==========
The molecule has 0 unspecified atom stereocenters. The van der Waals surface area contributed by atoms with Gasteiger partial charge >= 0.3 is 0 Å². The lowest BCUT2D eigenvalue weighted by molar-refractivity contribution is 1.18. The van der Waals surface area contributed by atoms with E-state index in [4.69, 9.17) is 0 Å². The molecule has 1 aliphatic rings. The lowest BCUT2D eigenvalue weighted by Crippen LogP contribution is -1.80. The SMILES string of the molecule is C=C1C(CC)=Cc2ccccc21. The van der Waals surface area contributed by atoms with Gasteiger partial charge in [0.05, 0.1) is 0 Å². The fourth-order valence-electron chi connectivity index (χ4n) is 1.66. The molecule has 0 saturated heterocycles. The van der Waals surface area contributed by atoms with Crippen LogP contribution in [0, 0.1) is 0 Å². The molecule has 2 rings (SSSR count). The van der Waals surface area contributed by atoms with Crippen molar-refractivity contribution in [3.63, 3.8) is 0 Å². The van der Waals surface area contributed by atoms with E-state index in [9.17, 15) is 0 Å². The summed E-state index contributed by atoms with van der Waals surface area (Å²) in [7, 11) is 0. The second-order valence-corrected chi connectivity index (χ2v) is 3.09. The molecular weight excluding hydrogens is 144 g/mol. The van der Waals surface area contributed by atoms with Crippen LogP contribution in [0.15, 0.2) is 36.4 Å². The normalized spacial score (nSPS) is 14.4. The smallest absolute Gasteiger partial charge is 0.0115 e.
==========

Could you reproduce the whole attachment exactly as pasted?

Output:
The molecule has 0 unspecified atom stereocenters. The van der Waals surface area contributed by atoms with Gasteiger partial charge >= 0.3 is 0 Å². The lowest BCUT2D eigenvalue weighted by molar-refractivity contribution is 1.18. The van der Waals surface area contributed by atoms with E-state index in [4.69, 9.17) is 0 Å². The molecule has 1 aliphatic rings. The lowest BCUT2D eigenvalue weighted by Crippen LogP contribution is -1.80. The SMILES string of the molecule is C=C1C(CC)=Cc2ccccc21. The van der Waals surface area contributed by atoms with Gasteiger partial charge in [0.05, 0.1) is 0 Å². The fourth-order valence-electron chi connectivity index (χ4n) is 1.66. The molecule has 0 saturated heterocycles. The van der Waals surface area contributed by atoms with Crippen LogP contribution in [0, 0.1) is 0 Å². The molecule has 2 rings (SSSR count). The van der Waals surface area contributed by atoms with Crippen molar-refractivity contribution in [3.63, 3.8) is 0 Å². The van der Waals surface area contributed by atoms with E-state index in [9.17, 15) is 0 Å². The summed E-state index contributed by atoms with van der Waals surface area (Å²) in [7, 11) is 0. The second-order valence-corrected chi connectivity index (χ2v) is 3.09. The molecular weight excluding hydrogens is 144 g/mol. The van der Waals surface area contributed by atoms with Crippen LogP contribution in [0.15, 0.2) is 36.4 Å². The normalized spacial score (nSPS) is 14.4. The smallest absolute Gasteiger partial charge is 0.0115 e.